East Midnapore (or Purba Medinipur) is one of the 18 administrative districts of West Bengal with its headquarters located at Tamluk. The district was carved out of the erstwhile Medinipur district on January 1, 2002.
Origin of the Name Tamluk
According to some scholars Tamluk derives its name from the Sanskrit word Tamra Lipta meaning "Full of Copper
According to local folklore the name Tamralipta came from the King Tamradhwaja (which means The King with Copper Flag/symbol) of the Mayura-Dhwaja (Peacock) dynasty. Probably this ancient king had a huge base of copper, and the metal brought prosperity to the region at his time. Thus both of the names — Tamralipta and Raja Tamradhawja — might have been originated from it.
Some early Vaisnav religious texts tell a fascinating story about the origin of the name of Tamralipta. Once, when Lord Krishna was playing Maharaas in Vraj at Vrindavan Surya (Sun God) Dev rose from the east and accidentally saw Lord Krishna in intimate situation with his Gopis and Sri Radhika. Immediately Surya Dev had felt ashamed, became embarrassed and blushed a reddish copper colour like Tamra. And then Surya Dev again returned to the same corner of the east coast of Bharata and did hide (Lipta) himself in the Bay of Bengal. Where Surya Dev went back and hid himself is the place called Tamralipt.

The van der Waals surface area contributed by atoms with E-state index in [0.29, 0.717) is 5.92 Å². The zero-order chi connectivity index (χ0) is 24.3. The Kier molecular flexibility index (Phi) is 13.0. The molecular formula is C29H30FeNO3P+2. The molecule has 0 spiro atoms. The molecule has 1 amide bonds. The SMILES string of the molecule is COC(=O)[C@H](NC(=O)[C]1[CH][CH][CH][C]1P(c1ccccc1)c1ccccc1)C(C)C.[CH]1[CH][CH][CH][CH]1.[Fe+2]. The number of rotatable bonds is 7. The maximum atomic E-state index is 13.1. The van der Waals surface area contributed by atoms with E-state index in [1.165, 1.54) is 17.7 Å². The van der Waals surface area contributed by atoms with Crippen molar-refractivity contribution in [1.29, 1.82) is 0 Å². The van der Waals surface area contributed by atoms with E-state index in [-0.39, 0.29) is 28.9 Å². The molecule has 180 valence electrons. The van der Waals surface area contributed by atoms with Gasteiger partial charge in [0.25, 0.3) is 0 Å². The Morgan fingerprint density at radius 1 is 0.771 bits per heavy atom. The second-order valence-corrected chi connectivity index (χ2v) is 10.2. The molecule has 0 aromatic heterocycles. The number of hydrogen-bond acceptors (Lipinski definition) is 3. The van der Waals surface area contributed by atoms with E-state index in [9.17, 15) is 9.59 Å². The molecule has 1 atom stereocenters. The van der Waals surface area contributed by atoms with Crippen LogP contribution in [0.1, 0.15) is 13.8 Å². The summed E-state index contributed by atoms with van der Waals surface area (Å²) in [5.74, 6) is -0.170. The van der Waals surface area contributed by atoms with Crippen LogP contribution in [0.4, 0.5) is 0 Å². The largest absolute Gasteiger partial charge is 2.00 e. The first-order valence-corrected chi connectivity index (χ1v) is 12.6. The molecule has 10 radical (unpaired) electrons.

History of Tamluk
This ancient port city and kingdom was bounded by the Bay of Bengal in the south, river Rupnarayana in the east and Subarnarekha in the west. The Rupnarayana is the joint flow of the river Dwarkeshwar and the river Shilai. The Bay of Bengal and these great rivers and their numerous branches created a prosperous and easy water navigational system fostering commerce, culture and early contacts with the people outside the region. At the same time, these rivers helped to develop the agriculture in this region.
Archaeological remains show continuous settlement from about 3rd century BC. It was known as Tramralipti (in the Purans and the Mahabharata) or Tamralipta (in Mahabharata) or Tamalika (in historical documents) or Tamalitti (in foreigners' descriptions) or Tamoluk (in the British Raj). It was a seaport, now buried under river silt. For this reason, Tamluk has many ponds and lakes remaining today.